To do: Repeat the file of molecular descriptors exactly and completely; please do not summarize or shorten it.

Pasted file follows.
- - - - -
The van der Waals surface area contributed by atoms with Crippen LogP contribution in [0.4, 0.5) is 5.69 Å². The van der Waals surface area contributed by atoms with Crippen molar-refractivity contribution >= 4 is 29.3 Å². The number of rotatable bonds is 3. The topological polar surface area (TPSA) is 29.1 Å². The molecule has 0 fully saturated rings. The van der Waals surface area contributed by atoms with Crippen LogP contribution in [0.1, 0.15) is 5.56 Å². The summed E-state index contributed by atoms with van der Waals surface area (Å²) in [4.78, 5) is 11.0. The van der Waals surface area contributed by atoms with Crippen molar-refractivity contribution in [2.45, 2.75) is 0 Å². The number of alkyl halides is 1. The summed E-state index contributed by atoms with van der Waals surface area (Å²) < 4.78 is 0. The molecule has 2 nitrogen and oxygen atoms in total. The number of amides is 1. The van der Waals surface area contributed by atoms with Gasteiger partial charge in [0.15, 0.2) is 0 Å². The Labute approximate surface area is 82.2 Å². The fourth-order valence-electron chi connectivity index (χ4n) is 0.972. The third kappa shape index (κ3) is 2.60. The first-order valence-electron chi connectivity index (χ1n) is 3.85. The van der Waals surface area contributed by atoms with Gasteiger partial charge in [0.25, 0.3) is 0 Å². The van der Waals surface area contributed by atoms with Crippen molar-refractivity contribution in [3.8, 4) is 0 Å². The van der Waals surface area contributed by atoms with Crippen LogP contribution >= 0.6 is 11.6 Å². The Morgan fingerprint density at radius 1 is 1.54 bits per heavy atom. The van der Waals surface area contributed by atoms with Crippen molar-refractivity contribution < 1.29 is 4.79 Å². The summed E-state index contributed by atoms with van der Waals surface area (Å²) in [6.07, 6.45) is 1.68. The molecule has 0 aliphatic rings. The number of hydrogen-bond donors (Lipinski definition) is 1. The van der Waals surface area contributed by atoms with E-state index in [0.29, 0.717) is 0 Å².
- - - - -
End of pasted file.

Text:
The van der Waals surface area contributed by atoms with Crippen LogP contribution in [0.4, 0.5) is 5.69 Å². The van der Waals surface area contributed by atoms with Crippen molar-refractivity contribution >= 4 is 29.3 Å². The number of rotatable bonds is 3. The topological polar surface area (TPSA) is 29.1 Å². The molecule has 0 fully saturated rings. The van der Waals surface area contributed by atoms with Crippen LogP contribution in [0.1, 0.15) is 5.56 Å². The summed E-state index contributed by atoms with van der Waals surface area (Å²) in [4.78, 5) is 11.0. The van der Waals surface area contributed by atoms with Crippen molar-refractivity contribution in [2.45, 2.75) is 0 Å². The number of alkyl halides is 1. The summed E-state index contributed by atoms with van der Waals surface area (Å²) < 4.78 is 0. The molecule has 2 nitrogen and oxygen atoms in total. The number of amides is 1. The van der Waals surface area contributed by atoms with Gasteiger partial charge in [0.15, 0.2) is 0 Å². The Labute approximate surface area is 82.2 Å². The fourth-order valence-electron chi connectivity index (χ4n) is 0.972. The third kappa shape index (κ3) is 2.60. The first-order valence-electron chi connectivity index (χ1n) is 3.85. The van der Waals surface area contributed by atoms with Gasteiger partial charge in [0.25, 0.3) is 0 Å². The van der Waals surface area contributed by atoms with Crippen molar-refractivity contribution in [3.8, 4) is 0 Å². The van der Waals surface area contributed by atoms with Crippen LogP contribution >= 0.6 is 11.6 Å². The Morgan fingerprint density at radius 1 is 1.54 bits per heavy atom. The van der Waals surface area contributed by atoms with Crippen molar-refractivity contribution < 1.29 is 4.79 Å². The summed E-state index contributed by atoms with van der Waals surface area (Å²) in [6.07, 6.45) is 1.68. The molecule has 0 aliphatic rings. The number of hydrogen-bond donors (Lipinski definition) is 1. The van der Waals surface area contributed by atoms with E-state index in [0.29, 0.717) is 0 Å².